the curiosity of his 6-year-old
daughter, Katie.
“It’s de¿ nitely a way to
broaden the kids’ education
about the environment and
conserving and being able to
use things around you,” he
Flor Pena, 15, and Lucia
Wiley, 14, said they enjoyed
learning about basket weav-
ing. Ivana Pena, 13, said she
did not realize how dif¿ cult
Herald wins
four awards in
statewide contest
The Hermiston Herald
won four awards in the Or-
egon Newspaper Publishers
Association Better News-
paper Contest announced
Thursday, July 16, at the or-
ganization’s summer conven-
tion at Salishan Spa and Golf
Resort at Gleneden Beach
south of Lincoln City.
Former Herald editor Jes-
sica .eller won a ¿ rst-place
award for best editorial writing
for a collection of three opin-
ion pieces: Blame ordinances,
not commissioners, for strip
club, A questionable decision,
and Now the fun begins.
Former Herald report-
er Maegan Murray won a
third-place award for Best
Coverage of Business and
Economic Issues for a story
headlined It’s all in the Ingre-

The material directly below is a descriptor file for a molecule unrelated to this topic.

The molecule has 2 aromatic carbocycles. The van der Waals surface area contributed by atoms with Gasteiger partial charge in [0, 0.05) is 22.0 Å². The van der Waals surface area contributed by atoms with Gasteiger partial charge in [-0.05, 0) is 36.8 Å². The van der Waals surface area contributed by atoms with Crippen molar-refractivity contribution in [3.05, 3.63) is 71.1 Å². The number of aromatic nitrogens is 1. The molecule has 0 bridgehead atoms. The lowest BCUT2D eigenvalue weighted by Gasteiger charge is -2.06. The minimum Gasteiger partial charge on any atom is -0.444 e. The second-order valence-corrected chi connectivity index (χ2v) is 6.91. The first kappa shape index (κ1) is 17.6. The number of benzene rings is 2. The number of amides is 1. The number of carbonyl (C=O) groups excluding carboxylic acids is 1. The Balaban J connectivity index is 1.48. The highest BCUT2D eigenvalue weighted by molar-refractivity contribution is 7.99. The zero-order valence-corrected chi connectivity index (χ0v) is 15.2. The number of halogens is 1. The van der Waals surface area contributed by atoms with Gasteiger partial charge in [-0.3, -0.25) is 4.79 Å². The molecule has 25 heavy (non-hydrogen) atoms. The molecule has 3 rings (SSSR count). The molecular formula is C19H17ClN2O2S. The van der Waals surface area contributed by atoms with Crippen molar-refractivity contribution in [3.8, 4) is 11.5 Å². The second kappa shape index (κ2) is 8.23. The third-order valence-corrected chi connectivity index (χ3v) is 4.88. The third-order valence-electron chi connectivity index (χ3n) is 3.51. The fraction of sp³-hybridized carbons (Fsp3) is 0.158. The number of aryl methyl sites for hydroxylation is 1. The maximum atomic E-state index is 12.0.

dients about Walker’s Farm
Kitchen making a name for
itself for its food using fresh
local ingredients.
Murray also placed third in
the Best Lifestyle Coverage
category for three stories that
were part of a ¿ ve-part series
on the homeless in Hermis-
ton: Christmas just another
day for homeless man; Out
on the streets; and Hermiston
Warming Station safe house
for homeless.
Herald sports writer Sam
Barbee placed third in the Best
Sports Story category for the
story Playing with the boys
about female quarterback
Madison Feigum of the ¿ fth
sixth grade 49ers Grid Kids
Football team in Hermiston.
The full list of winners in
all sizes and divisions is avail-
able on the Oregon Newspa-
per Publishers Association
website .
Oregon Volunteers
community meeting
The Oregon Volunteers
Commission for Voluntary
Action and Service will
host a community meeting
from 9-11 a.m. July 30 at
Good Shepherd Medical
Center in Hermiston.
The meeting is one of 17
in the state, and the results
will be used to create the
2016-18 Oregon State Ser-